Monday, October 03, 2005

A trip to the Game Store and Game night - 1 October 2005

I haven't had the chance to drop by the local game store in over a month (but have dropped by game stores in two other countries - go figure). I was hoping that they'd have something new. Well, they did. Manila. At around US$60.

You have to be kidding. I know it's cool to have the name of your city on a nice looking boardgame, but $60? You'd think they were selling Traumfabrik - a German published, OOP game that's really really good.

I look around the store and there's nothing new other than the latest trivia games and Monopoly flavors. No one's bitten on the other Ravensburger Torres they had left (they marked it down 5% from the ~$60 I paid for the other copy). On the interesting side, they marked down slightly shelfworn copied of the RGG Bucket King (around $18) and the Eurogames Clippers with the much-maligned components (around $25). Bucket King isn't a game I'd keep in my collection, but it would make a nice gift to a casual gaming family, or one with kids. Clippers is intriguing, being perhaps the only Alan Moon game with no luck or randomness. There's the component issue that Alan himself was complaining about, and which Greg Scholesser panned. Still, some of the comments on the Geek say that the problems are solvable, and the game itself isn't bad.

I may go back for either or both of those sometime later this month. I'm pretty sure they'll sell out their Crainium before anyone else even picks up either of those Euros.


Game night had Traumfabrik returning to the table. This time, I had Noel Tiangco's modern english paste-ups on the tiles using weak sticker paper. I'm hoping that they won't do any permanent damage to the tiles. I tested them on the tile frames, leaving them stuck for close to a week before peeling them off. No problems.

Anyway, there were too many laugh out loud moments during the game. My first film had Samuel L. Jackson, Shaft, Mace Windu, Jules the Assassin... playing Peter Parker in Spider-Man. With Tim Burton at the helm (over $100 million at the box office). The most awful film of the night had Dana Carvey and Ben Stiller starring in Braveheart, with John Carpenter directing. Its box office take was as awful as that sounded ($30 million). The night's best film was Paramount's Raiders of the Lost Ark, raking in a cool $200 million at the box office, plus another $100 million after its Academy Award wins. That big film was powered by Tom Cruise and Halle Berry. My best film was the $120 million box office hit The Sixth Sense with Cameron Diaz and Toby Maguire. No, I don't know who saw dead people. Ask Ang Lee, he directed the thing.

Nix, who was heading Paramount, blew us away with $890 million in earnings at the end of all four sweeps. I came far behind in second place with $600 million. We agreed that Nix was able to time his forays into the market well, conserving resources and striking when the other four studios had depleted their finances. Traumfabrik is definitely not as light as its reputation portrays. While it's pretty simple at first blush, there's a lot going on in terms of timing, the composition of the lots, the closed economic system, and the way players try to complete their film projects. I'm sure we'll continue to play this every game night.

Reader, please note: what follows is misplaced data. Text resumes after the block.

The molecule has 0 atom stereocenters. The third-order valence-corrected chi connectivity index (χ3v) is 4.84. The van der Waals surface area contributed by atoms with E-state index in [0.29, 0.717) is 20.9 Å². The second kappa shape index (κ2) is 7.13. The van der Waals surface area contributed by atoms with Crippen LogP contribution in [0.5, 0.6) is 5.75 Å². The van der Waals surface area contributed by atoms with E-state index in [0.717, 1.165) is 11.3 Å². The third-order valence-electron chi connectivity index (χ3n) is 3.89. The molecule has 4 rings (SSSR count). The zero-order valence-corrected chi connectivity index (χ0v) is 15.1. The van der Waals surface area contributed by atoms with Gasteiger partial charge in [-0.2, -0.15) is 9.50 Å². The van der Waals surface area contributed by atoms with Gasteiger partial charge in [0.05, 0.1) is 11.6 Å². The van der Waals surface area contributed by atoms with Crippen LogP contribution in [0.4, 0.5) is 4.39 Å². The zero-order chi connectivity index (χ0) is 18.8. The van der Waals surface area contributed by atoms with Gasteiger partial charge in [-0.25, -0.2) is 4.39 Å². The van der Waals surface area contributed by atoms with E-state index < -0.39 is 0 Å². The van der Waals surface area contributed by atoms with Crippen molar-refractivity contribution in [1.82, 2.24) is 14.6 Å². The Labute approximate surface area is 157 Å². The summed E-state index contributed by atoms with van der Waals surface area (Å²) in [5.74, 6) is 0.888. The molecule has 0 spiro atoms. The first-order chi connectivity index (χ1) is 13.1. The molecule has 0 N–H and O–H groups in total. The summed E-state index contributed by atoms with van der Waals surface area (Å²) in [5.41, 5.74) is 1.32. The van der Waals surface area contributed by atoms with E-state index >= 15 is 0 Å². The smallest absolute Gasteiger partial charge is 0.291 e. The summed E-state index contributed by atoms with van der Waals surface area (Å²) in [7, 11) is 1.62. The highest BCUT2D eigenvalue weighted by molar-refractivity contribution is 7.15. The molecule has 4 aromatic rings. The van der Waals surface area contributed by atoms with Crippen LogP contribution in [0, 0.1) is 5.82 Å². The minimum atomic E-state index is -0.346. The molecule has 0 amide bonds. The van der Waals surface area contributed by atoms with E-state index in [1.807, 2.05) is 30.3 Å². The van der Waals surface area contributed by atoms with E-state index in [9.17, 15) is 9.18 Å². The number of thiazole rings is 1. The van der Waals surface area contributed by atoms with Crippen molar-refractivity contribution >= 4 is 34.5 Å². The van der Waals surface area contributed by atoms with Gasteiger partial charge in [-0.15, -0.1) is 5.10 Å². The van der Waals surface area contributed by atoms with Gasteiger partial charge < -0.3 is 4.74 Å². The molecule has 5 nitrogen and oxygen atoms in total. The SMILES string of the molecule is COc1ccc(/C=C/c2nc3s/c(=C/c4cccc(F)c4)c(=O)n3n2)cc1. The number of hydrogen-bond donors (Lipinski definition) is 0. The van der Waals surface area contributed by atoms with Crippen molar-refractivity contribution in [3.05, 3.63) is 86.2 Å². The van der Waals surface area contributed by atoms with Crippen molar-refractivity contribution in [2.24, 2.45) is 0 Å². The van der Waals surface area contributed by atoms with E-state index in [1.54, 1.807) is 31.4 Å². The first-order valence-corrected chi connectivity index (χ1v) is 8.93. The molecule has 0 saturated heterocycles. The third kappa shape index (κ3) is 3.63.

Next, we had a choice between playing a game new to the group (In the Shadow of the Emperor, Louis XIV, or Maharaja) or playing an old favorite. The old favorite won out so Puerto Rico returned to the table after an unusually lengthy absence.

Five player PR is not one of my favorite games. There's a noticeable lack of control, and the trading house timing can seriously whack you several times sending you to the back of the pack. This is exactly what happened to me, and I got locked out of the trading house for the first four trading cycles. Ouch. To catch up I did the only thing I could - craft repeatedly until the coffee boat (I had a coffee monopoly) cleared. From there the building timing was against me so I skipped the factory-harbor-wharf segment of the game and proceeded directly to the large buildings. Tala had the same idea. We each ended up with two of the big ones, while Nix was milking his factory/harbor setup on the boats. The game was very painful, as is usual for 5P PR, but the scores were close. Tala won, with myself and Nix right behind, a single point separating the first three places.

Next week: More Traumfabrik, and the Princes of Florence. It'll be a short night for me as I'm flying back to Singapore on Sunday morning. On the good side, I'll get to collect La Citta from Wilson and see what new stuff Damien has. Oh goody, more games, no increase in gaming hours. Sigh.


At Saturday, October 08, 2005 9:39:00 AM, Blogger Joe Gola said...

The component problem with Clippers is the small tokens. No, no, no, think smaller. Nope, you're still too big. Smaller. Okay, a little smaller than that. Bingo.

Still not sure? Fine. Pick up a pencil. Now look at it end-wise, so you're either just seeing the point or just the eraser. A circle of that diameter--that's the ballpark size of your your player tokens. Seriously.

It's small.


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